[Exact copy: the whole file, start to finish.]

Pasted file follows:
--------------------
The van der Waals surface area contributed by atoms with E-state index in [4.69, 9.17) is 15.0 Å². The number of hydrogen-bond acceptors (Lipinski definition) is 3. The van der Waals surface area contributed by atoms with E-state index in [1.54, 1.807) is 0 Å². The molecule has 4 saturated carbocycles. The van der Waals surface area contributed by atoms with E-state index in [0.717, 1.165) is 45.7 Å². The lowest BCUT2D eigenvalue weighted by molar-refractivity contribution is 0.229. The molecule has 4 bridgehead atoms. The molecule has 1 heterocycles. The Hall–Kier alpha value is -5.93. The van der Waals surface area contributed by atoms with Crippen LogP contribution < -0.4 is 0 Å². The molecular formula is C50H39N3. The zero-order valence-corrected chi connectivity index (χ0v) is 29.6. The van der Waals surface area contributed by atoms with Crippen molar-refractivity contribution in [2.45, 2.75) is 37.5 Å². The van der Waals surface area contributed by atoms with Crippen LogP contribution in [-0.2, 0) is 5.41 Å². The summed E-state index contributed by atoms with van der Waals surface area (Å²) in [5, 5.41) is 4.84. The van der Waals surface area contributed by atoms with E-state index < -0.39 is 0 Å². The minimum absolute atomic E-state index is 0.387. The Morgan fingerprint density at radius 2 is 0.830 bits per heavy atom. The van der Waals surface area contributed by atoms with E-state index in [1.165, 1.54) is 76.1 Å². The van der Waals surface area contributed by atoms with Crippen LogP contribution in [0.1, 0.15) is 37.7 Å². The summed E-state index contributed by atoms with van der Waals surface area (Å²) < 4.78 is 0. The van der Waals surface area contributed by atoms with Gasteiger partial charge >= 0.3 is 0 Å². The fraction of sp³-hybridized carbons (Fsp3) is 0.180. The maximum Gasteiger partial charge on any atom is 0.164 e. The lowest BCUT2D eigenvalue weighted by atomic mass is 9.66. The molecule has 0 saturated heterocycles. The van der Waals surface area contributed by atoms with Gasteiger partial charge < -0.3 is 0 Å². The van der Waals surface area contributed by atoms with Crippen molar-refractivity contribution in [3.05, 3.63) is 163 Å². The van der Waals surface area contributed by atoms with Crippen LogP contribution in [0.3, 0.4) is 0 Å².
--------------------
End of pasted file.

The van der Waals surface area contributed by atoms with E-state index in [4.69, 9.17) is 15.0 Å². The number of hydrogen-bond acceptors (Lipinski definition) is 3. The van der Waals surface area contributed by atoms with E-state index in [1.54, 1.807) is 0 Å². The molecule has 4 saturated carbocycles. The van der Waals surface area contributed by atoms with E-state index in [0.717, 1.165) is 45.7 Å². The lowest BCUT2D eigenvalue weighted by molar-refractivity contribution is 0.229. The molecule has 4 bridgehead atoms. The molecule has 1 heterocycles. The Hall–Kier alpha value is -5.93. The van der Waals surface area contributed by atoms with Crippen LogP contribution < -0.4 is 0 Å². The molecular formula is C50H39N3. The zero-order valence-corrected chi connectivity index (χ0v) is 29.6. The van der Waals surface area contributed by atoms with Crippen molar-refractivity contribution in [2.45, 2.75) is 37.5 Å². The van der Waals surface area contributed by atoms with Crippen LogP contribution in [-0.2, 0) is 5.41 Å². The summed E-state index contributed by atoms with van der Waals surface area (Å²) in [5, 5.41) is 4.84. The van der Waals surface area contributed by atoms with E-state index < -0.39 is 0 Å². The minimum absolute atomic E-state index is 0.387. The Morgan fingerprint density at radius 2 is 0.830 bits per heavy atom. The van der Waals surface area contributed by atoms with E-state index in [1.165, 1.54) is 76.1 Å². The van der Waals surface area contributed by atoms with Crippen LogP contribution in [0.1, 0.15) is 37.7 Å². The summed E-state index contributed by atoms with van der Waals surface area (Å²) < 4.78 is 0. The van der Waals surface area contributed by atoms with Gasteiger partial charge >= 0.3 is 0 Å². The fraction of sp³-hybridized carbons (Fsp3) is 0.180. The maximum Gasteiger partial charge on any atom is 0.164 e. The lowest BCUT2D eigenvalue weighted by atomic mass is 9.66. The molecule has 0 saturated heterocycles. The van der Waals surface area contributed by atoms with Gasteiger partial charge < -0.3 is 0 Å². The van der Waals surface area contributed by atoms with Crippen molar-refractivity contribution in [3.05, 3.63) is 163 Å². The van der Waals surface area contributed by atoms with Crippen LogP contribution in [0.3, 0.4) is 0 Å².